I'm going to suggest that a better reaction (i.e. one that would produce a more massive Q) would be if the electron and proton annihilated; if they are still around they are hogging rest and kinetic energy that Q would otherwise have. (Of course we could have more particles produced, but again this would detract from the rest energy of Q).

    This should make your analysis much simpler. Using conservation laws and your mass-energy relation can you work out what the mass of Q must be in this process?
  4. Oct 18, 2009 #3
    ah thanks man, I can't believe I didn't think of them annihilating each other... suppose I have only been doing particle phys for 2 weeks :redface: cheers.
  5. Oct 18, 2009 #4
    actually they do not annihilate, I just looked at the question and the reaction is

    e + p --> e + p + Q

    so I am back to square one.
  6. Oct 20, 2009 #5
    i've got the exact same problem to do, and came across this here.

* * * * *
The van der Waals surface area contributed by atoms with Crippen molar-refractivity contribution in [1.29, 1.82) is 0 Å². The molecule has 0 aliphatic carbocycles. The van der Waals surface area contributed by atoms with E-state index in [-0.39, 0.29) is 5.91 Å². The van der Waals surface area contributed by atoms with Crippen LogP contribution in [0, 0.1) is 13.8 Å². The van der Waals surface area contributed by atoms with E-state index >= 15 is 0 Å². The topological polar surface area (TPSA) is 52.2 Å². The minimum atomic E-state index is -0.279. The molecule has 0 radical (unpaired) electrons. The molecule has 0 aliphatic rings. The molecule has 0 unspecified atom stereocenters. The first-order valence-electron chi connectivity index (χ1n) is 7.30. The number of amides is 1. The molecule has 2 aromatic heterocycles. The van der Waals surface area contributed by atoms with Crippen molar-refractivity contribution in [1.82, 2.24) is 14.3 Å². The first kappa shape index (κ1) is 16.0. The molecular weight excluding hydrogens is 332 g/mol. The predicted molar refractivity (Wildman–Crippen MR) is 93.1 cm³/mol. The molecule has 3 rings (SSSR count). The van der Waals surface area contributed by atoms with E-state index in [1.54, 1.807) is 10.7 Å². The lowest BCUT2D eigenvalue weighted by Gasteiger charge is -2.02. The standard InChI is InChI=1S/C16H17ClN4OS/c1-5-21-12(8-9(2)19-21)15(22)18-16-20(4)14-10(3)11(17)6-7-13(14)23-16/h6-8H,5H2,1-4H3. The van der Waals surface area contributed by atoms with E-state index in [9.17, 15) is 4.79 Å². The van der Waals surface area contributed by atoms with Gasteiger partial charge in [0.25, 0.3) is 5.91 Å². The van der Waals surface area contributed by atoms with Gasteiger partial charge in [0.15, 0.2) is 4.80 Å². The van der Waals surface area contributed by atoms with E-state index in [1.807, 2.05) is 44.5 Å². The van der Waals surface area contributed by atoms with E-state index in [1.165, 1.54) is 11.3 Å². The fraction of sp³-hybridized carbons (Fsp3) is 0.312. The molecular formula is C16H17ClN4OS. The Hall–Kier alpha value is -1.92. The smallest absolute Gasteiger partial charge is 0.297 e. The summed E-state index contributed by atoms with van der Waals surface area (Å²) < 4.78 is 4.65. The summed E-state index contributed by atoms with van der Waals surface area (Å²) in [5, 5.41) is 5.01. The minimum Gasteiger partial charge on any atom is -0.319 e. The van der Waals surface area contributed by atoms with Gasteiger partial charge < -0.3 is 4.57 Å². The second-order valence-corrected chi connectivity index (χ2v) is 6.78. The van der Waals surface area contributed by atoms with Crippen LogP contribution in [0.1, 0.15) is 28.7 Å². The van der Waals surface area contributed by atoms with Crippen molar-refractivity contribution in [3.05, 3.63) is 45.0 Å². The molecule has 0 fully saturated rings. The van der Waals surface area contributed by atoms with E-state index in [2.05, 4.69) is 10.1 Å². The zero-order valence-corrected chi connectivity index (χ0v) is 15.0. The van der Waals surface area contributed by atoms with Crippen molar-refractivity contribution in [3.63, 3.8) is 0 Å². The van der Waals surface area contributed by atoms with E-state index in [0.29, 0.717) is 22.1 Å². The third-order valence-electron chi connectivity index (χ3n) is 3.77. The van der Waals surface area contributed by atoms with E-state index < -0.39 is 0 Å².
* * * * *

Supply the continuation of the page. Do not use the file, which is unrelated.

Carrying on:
7. Oct 20, 2009 #6


    User Avatar
    Homework Helper

    From the point of view that Q is some hypothetical lepto-baryon resonance such that:

    e,p -> Q

    What is the energy of Q? What is the momentum of Q? Then, use m=sqrt(E2-p2). This calculation should be straightforward in any frame of reference.

    From the point of view of, say, electron capture:

    e,p -> Q,nu

    where nu is the electron neutrino, and Q is some new baryon (similar to a neutron). This is more complicated. I find it most convenient to work in the CM frame. This fixes the energy and magnitude of momentum of Q, and then you can use the same formula as above. (hint: you can make the mass of Q a function of the neutrino energy, for instance.)

    From the point of view of:

    e,p -> e,p,Q

    This is complicated. Again, I would use the CM frame, and treat the final-state e,p as a pseudoparticle. (hint: you can make the mass of Q a function of two kinematic variables of the final-state e,p, say, invariant mass and energy.)

    Even if this last most complicated scenario is the relevant one, you should work through the first two, since they are a bit easier, and they will give you ideas for how to approach these kinds of problems.
    Last edited: Oct 20, 2009
  8. Oct 22, 2009 #7